Most common polymicrobial infection was by P. aeruginosa and S. aureus followed by P. aeruginosa and Klebsiella spp. Among the fungal pathogens, Aspergillus species formed the major isolate, that is, 25/41 (60.98%) followed by Candida with 13 (31.71%) isolates [Table 6]. Aspergillus species was also the major fungal pathogen obtained along with bacteria.
Table 6: Fungal isolates obtained as single pathogen in CSOM

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  Discussion Top


This study was done to know the bacterial and fungal aetiological agents of otitis media, with antimicrobial susceptibility testing of the bacterial isolates. The results are compared and correlated with the studies conducted by other researchers.

Of 260 otitis media patients, 87 (33.46%) had ASOM and 173 (66.54%) had active CSOM. This shows that the incidence of CSOM is more compared to ASOM. This finding correlated with the study conducted by Oni et al. in Ibadan, Nigeria (1997). Of the 347 patients selected in their study, 67.1% cases were CSOM and 14.4% were ASOM. O.O. Olubanjo did a study on the epidemiology of ASOM in 2005 and observed the low incidence (1.01%) of ASOM.

In this study, it has been observed that in more than 50% of the cases, S. aureus was the etiological agent for ASOM. This finding correlated with studies conducted by the following researchers: Iseh and Adegbite in 2004 who observed that S. aureus (46.2%) was the most common cause followed by E. coli (23.1%) in ASOM. [9] Das et al., in 2005, reveals that the common microbes isolated from the culture from ASOM were S. aureus (69.2%), Streptococcus (7.7%), and P. aeruginosa (7.7%). [10]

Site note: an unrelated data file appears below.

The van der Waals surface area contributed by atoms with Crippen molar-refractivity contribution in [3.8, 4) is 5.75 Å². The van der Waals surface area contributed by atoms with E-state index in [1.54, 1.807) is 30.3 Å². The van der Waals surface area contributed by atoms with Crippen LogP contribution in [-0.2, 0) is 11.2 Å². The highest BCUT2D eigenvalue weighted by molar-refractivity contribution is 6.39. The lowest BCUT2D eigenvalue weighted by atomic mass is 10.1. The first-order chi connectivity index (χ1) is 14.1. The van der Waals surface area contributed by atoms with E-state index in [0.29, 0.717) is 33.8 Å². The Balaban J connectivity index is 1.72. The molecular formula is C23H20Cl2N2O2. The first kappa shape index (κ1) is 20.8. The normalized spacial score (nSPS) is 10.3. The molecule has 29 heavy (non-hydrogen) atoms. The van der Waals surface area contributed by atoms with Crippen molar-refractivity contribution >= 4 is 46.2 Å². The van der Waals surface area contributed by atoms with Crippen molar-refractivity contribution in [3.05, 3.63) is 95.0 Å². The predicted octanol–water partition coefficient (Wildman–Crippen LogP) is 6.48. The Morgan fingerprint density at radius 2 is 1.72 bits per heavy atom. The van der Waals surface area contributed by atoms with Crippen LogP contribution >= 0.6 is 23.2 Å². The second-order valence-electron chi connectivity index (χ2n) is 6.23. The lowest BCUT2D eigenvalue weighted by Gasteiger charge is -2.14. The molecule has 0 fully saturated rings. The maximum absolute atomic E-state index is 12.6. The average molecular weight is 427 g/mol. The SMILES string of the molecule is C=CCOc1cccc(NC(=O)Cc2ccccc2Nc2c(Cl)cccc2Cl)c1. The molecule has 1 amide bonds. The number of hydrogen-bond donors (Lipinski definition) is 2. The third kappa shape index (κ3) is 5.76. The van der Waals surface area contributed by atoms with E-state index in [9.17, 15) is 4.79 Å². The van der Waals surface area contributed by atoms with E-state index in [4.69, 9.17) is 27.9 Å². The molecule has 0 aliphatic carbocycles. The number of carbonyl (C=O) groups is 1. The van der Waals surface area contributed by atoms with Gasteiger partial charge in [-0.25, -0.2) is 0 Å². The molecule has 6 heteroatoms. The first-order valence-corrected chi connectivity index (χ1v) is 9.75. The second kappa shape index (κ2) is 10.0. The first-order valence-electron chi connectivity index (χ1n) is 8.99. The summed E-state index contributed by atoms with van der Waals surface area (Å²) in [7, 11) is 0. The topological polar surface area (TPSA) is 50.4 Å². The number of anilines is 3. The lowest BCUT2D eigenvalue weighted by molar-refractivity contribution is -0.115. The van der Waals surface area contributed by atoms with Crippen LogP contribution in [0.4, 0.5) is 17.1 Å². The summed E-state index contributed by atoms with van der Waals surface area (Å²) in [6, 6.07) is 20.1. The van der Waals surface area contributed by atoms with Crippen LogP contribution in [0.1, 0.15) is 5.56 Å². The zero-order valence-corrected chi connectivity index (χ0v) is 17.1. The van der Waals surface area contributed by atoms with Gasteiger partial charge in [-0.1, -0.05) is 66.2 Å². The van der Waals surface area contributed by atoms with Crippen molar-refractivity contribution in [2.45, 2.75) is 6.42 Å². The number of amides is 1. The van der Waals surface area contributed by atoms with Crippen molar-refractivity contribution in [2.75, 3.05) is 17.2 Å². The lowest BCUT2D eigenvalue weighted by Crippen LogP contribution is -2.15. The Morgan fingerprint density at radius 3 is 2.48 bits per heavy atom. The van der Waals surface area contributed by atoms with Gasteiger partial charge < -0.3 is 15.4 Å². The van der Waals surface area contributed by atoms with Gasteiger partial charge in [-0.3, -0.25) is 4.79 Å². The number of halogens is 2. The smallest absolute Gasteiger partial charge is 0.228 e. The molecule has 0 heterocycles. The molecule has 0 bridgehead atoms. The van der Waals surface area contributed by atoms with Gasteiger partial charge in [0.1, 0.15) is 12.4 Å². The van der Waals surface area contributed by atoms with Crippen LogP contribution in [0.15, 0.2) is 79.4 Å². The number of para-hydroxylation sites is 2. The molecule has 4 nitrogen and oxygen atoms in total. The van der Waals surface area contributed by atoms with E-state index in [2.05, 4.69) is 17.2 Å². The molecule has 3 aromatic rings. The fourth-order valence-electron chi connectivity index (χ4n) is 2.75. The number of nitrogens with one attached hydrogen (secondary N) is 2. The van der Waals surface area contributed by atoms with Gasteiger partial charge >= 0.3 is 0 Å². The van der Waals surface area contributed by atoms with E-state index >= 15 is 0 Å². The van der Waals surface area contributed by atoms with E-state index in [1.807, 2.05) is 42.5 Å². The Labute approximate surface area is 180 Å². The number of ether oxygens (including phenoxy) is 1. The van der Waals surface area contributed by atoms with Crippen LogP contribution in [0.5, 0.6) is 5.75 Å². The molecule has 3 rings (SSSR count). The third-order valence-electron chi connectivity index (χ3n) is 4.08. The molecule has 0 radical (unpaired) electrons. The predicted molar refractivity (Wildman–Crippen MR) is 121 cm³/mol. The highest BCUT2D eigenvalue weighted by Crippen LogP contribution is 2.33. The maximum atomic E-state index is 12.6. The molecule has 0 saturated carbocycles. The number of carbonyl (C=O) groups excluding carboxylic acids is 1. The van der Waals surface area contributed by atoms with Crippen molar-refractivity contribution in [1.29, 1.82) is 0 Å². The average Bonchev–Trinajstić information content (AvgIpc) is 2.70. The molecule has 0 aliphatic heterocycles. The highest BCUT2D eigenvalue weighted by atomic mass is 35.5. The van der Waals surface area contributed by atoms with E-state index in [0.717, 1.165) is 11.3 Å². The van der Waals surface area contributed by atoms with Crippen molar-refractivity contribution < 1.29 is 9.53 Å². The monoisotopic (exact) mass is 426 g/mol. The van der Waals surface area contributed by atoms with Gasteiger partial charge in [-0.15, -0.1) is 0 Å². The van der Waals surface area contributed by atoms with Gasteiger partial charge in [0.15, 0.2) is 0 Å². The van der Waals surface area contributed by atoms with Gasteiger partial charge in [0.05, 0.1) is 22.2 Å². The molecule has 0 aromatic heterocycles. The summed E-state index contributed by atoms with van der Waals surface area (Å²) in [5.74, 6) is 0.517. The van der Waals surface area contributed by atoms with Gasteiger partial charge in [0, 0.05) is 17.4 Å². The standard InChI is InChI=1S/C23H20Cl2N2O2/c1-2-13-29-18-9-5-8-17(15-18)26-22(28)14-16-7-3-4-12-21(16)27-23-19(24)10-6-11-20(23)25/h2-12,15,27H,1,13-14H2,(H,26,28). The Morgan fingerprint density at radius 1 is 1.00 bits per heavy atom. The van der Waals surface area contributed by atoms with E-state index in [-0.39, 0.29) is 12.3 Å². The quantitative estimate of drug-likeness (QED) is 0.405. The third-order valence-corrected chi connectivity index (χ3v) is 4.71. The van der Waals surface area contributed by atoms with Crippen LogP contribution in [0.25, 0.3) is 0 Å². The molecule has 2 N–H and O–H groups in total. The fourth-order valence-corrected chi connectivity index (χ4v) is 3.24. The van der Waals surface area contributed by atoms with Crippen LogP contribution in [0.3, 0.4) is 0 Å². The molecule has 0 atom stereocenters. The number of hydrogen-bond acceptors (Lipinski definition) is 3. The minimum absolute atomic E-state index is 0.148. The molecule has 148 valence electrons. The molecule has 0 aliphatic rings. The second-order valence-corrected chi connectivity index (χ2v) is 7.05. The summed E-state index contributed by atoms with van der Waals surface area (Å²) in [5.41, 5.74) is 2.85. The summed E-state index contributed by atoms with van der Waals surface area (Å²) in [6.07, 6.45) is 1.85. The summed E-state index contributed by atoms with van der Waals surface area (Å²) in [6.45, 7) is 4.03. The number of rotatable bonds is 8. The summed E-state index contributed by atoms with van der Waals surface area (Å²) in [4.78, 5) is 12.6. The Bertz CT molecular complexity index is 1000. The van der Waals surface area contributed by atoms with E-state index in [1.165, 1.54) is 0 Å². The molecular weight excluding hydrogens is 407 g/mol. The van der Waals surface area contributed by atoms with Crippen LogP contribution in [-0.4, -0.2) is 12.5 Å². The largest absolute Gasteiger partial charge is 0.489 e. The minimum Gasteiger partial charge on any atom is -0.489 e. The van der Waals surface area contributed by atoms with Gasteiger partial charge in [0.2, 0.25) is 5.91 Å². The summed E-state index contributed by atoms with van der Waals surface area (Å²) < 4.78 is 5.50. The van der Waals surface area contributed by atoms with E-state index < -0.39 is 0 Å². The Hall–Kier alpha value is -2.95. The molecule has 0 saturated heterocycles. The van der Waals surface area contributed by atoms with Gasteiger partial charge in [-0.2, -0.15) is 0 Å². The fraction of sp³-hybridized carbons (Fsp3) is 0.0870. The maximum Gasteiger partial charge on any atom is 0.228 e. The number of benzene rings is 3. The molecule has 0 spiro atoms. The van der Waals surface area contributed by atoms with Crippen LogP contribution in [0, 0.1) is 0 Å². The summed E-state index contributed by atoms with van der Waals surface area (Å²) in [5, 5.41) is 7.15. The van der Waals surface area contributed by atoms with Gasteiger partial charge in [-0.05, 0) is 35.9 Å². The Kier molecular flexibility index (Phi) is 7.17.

In this study, it has been observed that in CSOM bacteria were more common than fungi. It was also observed that among the Gram-negative organisms P. aeruginosa was the predominant isolate accounting for 62 (43.36%) cases. S. aureus was the only Gram-positive bacterial pathogen isolated in CSOM. The above findings correlated with the following studies. A similar study was done for CSOM in our institution in 2003 by Sinha, which also showed that in CSOM P. aeruginosa was the predominant isolate followed by S. aureus.[11] Loy et al. in 2002 conducted study on the microbiology of CSOM in Singapore and observed that P. aeruginosa was the predominant pathogen in CSOM followed by S. aureus. [12] Microbiological findings in patients with CSOM conducted by Nikakhlagh et al., in 2008, reveals that the most common isolate was S. aureus (32.4%) followed by P. aeruginosa (21.6%). [13]